“A three-year starter at Kansas, Williams was a do-everything weapon in former Brent Dearmon’s scheme. Although his production declined each of his three seasons in Lawrence, he led the Big 12 in all-purpose yards as a freshman and became the first Kansas player since Gale Sayers to eclipse 2,000 rushing yards combined in his first two seasons. Williams has the start/stop quickness to elude defenders in tight quarters while resetting his eyes to anticipate openings and hit the accelerator. He runs like a track athlete, but he also looks like one with his lean, narrow build, minimal run strength and questionable upside as a blocker. Overall, Williams is complicated due to his off-field issues and position fit questions related to his size, but he has special speed with balance and fantastic feet to slip contact. He projects as a change-of-pace rusher, receiver and returner.”

Dane Brugler, The Athletic

238. KJ Britt, Linebacker, Auburn

KJ Britt would provide solid reps as a special teams player while helping provide depth at middle linebacker.

“A two-year starter at Auburn, Britt lined up at inside linebacker in former defensive coordinator Kevin Steele’s 4-2-5 base scheme. After a solid junior season, he reached double-digit tackles in each of the first two games as a senior before a thumb injury sidelined him. Known as a defensive alpha at Auburn, Britt is a physical thumper in the run game with the violent mentality that translates to any level of the game. While he has adequate range as a run defender, his body stiffness hurts his cover skills and ability to finish as a tackler in space. Overall, Britt’s athletic limitations will be tough to overcome in the NFL, especially in coverage, but he is a run-down banger with pro-level toughness that could help him stick as a reserve inside linebacker.”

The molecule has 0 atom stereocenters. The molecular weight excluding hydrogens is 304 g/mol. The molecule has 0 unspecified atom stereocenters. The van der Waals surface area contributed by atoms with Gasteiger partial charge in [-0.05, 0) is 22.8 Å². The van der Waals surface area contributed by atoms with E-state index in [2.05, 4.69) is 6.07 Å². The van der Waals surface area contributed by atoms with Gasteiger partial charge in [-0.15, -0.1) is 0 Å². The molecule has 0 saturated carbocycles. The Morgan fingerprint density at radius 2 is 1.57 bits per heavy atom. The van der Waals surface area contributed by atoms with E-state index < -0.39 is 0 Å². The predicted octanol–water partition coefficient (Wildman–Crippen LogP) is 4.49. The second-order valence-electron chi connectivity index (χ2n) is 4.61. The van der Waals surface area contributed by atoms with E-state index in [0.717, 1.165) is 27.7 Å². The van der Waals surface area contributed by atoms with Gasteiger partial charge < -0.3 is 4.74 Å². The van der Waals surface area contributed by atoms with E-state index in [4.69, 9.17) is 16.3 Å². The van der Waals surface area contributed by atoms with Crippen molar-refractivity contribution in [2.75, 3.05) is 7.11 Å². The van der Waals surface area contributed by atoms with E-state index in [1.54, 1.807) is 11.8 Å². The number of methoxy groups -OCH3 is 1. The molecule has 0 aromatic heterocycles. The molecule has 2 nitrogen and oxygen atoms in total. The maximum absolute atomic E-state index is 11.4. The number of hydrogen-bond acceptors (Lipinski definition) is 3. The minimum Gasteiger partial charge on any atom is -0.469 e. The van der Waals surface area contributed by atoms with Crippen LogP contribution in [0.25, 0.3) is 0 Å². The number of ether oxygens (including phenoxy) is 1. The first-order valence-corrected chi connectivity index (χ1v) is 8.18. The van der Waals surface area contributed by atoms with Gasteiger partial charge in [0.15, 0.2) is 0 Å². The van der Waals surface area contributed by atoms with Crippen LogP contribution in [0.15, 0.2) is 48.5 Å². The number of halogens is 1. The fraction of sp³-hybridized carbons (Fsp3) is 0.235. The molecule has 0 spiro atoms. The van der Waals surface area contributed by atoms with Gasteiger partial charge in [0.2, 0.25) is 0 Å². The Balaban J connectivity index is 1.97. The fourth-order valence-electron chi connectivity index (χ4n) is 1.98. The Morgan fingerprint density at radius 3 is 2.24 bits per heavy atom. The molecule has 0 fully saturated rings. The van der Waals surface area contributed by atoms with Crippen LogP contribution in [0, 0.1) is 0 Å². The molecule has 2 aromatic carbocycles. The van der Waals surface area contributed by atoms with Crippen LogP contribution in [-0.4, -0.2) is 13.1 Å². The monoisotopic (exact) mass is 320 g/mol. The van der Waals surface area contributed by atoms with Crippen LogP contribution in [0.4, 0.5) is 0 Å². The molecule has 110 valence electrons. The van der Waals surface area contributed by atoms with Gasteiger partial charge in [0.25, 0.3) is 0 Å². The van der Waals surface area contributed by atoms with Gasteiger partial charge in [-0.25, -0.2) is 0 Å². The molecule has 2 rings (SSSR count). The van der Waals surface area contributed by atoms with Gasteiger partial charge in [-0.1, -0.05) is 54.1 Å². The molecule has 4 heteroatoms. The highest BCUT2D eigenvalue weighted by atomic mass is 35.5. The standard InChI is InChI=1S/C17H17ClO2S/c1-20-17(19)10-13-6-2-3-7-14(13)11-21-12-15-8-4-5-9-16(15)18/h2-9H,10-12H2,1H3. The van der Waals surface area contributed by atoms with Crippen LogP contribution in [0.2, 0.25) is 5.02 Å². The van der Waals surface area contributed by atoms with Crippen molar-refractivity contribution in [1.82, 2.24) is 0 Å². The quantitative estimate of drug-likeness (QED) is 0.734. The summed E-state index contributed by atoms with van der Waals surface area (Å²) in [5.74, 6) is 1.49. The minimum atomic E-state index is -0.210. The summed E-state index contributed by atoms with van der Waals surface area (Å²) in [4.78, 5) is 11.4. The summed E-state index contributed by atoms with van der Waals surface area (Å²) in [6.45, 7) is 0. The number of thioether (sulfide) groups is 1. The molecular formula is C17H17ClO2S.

Dane Brugler, The Athletic

John Williams
John Williams
Dallas Cowboys optimist bringing factual, reasonable takes to Cowboys Nation and the NFL Community. I wasn't always a Cowboys fan, but I got here as quick as I could. Make sure you check out the Inside The Cowboys Podcast featuring John Williams and other analysts following America's Team.

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James Baxter

Why would they start drafting good players all of a sudden after that third round debacle????


Nahshon Wright was a huge reach. If “projected to go a bit later” means 3-4 rounds later, than yes. Lets call it what it was, a confounding pick at that point. May have been an UDFA. Much higher rated CB, I Melifonwu, was drafted two picks later.


I’m also at a loss ton Wright. WTF where they thinking. I would bet my house, car and dog that he would of been around 1-2 rounds later. They could have drafted about a dozen players who would have fit a greater need and still gotten this guy as a lottery ticket. How could they pass up the huge DT Bobby Brown III ???